Tuesday, November 23, 2010

Time to Rename the Blog??

I am seriously thinking of renaming my blog "Woodworking on the Event Horizon". Those of you who enjoy a good black hole joke may get a chuckle.

I figure that while I am working feverishly on things, it appears to the casual observer that my shop is at a standstill!

Sunday, November 14, 2010

Bringing the Ship Around to the Next Cabinet

Well I got one of the two motors finished. My local motor shop has been more than generous to me, in addition to throwing in the spray can of special paint for the windings last time, this time they pulled the motor's bearings and supplied new ones to me, all at no charge! They are definitely on my Christmas card list this year. This motor I blinged up with gold paint to lend it a touch-o-class. It'll look great on the bandsaw I want to restore, someday . . .

CGE 1 HP Motor Before


Also went out and did another day of chainsaw milling at the beach. It was a beautiful late fall day with snowcapped mountains, crisp air, freighters from around the world in the harbour, and downtown Vancouver all in the background. I had a terrible day of milling however, the saws were naughty and I spent way more time fooling around with setups than with actual cutting. I wound up with 5 short slabs of very nice elm for my 3 1/2-ish hours of work. There's one more elm left there, then I hope I don't get any more elm for a long while!

I have been sidetracked from my woody activities in a major fashion, my dad gave me 2000+ old slides of his from the 50's to the 70's and asked me to scan them into my computer. I have started, it takes a huge amount of time, but it is kind of fun to see all the old family photos, many of them before my time.

In other news, I have made some planning progress on the cabinet. I did up some sketches, reviewed some other curved front cabinets, refreshed myself on laminating for the curved door, etc etc. Regretfully, I will not be able to use the oak I had previously selected. The pieces are just too narrow and will not yield the width I want. This was definitely a disappointment, as the air dried oak was a real joy to work with the plane.

However, I do have some mildly spalted maple with some nice suble colouration in it. I just ran it through the kiln a month or so ago. Because of the colours in it, it will be a tougher to use than the somewhat bland riftsawn oak though. But it will give me eight inches of width, more than I need.  Soon the oak will be a distant memory.

Thursday, November 4, 2010

Shop In Order

The Hammond Glider and the General 14" planer are both dialed in now, (other than dust collection), and I am really hoping to get to some woodworking now!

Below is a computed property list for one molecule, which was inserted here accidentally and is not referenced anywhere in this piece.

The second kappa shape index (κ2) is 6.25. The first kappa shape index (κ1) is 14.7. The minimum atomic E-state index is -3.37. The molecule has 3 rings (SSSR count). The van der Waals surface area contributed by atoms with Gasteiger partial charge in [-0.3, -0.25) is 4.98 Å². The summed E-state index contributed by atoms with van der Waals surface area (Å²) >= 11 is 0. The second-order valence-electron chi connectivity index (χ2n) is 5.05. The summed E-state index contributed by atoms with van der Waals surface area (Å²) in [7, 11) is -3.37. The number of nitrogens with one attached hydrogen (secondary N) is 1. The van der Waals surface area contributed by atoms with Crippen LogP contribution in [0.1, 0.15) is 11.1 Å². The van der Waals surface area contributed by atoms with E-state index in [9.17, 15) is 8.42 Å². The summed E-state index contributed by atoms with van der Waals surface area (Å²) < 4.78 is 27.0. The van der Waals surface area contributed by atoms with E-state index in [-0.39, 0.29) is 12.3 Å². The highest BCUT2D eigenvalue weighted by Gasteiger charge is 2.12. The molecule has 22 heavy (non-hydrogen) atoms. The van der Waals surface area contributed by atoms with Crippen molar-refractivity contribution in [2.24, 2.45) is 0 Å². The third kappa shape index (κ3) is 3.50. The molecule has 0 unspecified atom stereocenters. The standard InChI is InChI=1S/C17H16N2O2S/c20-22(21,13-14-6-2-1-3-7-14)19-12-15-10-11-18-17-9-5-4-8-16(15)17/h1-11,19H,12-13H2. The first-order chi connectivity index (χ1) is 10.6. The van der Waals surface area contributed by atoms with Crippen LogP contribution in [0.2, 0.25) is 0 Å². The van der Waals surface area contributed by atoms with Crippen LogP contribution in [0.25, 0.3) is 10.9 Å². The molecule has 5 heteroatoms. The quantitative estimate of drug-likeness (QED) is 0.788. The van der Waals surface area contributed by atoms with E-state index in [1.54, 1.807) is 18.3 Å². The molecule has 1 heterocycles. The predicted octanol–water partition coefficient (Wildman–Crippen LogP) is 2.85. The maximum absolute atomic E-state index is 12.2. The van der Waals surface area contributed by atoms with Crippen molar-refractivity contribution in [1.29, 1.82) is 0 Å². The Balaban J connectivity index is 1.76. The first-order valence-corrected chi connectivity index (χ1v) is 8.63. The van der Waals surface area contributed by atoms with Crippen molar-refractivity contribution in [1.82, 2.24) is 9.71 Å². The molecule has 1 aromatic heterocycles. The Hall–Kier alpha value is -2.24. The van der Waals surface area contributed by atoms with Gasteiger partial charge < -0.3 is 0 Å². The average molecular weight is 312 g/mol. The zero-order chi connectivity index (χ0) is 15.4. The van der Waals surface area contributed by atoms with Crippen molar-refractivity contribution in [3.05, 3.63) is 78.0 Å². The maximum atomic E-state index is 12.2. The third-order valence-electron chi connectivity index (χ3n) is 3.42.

I do have two 14" bandsaws and two 6" jointers that I would like to restore. Also the Morrison Printer's saw. However, I think they will have to wait for now.

I am still working on the rebuild of the other two motors though. They are apart on my bench, but I am inching forward with them. A broken bolt has delayed things.

Decisions were made on the yellow cedar lined display case. I want it to be made of 100% wood that I harvested myself. I finally selected on one of my oak slabs that was nicely rift sawn to use on the exterior, and managed to cut some nice clear sections out of it. It was one of the ones in this photo, I milled it in 2008 I think.
 I also trimmed a piece of yellow cedar to use on the interior. It is a bit narrower than I would have liked, I will have to slip match the veneers that I cut from it. Browsing through my library(?) of yellow cedar pieces, I noticed quite a variation in colour and in grain pattern. I had always thought that the old growth yellow cedar was pretty similar - wrong! This one the grain lines are so tight I can't even see them (yes, even with my glasses on!)

I think I will use lumber core construction for the carcass. It'll be the first time for me. I selected a piece of linden that came from a tree about two blocks from where I live.  Linden is pretty soft, it's popular for carving. I think it is stable and should do well as the core.

Here are all the pieces, trimmed up and seasoning in my shop.

I also had a chance to spend a day at the beach slabbing up a couple big elm logs with one of my friends. Using the 60" bar with the mill on it on a crotch piece was an awful lot of work, and it took the both of us to push the mill. There just seemed to be a lot of fooling around with set up, trimming, saw adjustment, etc, so ultimately we did not get a lot of slabs, only six in total.

The load is still drying away gently in the kiln, a month now. It's taking longer than in the past as I am better able to control the rate of drying and I don't want to rush it.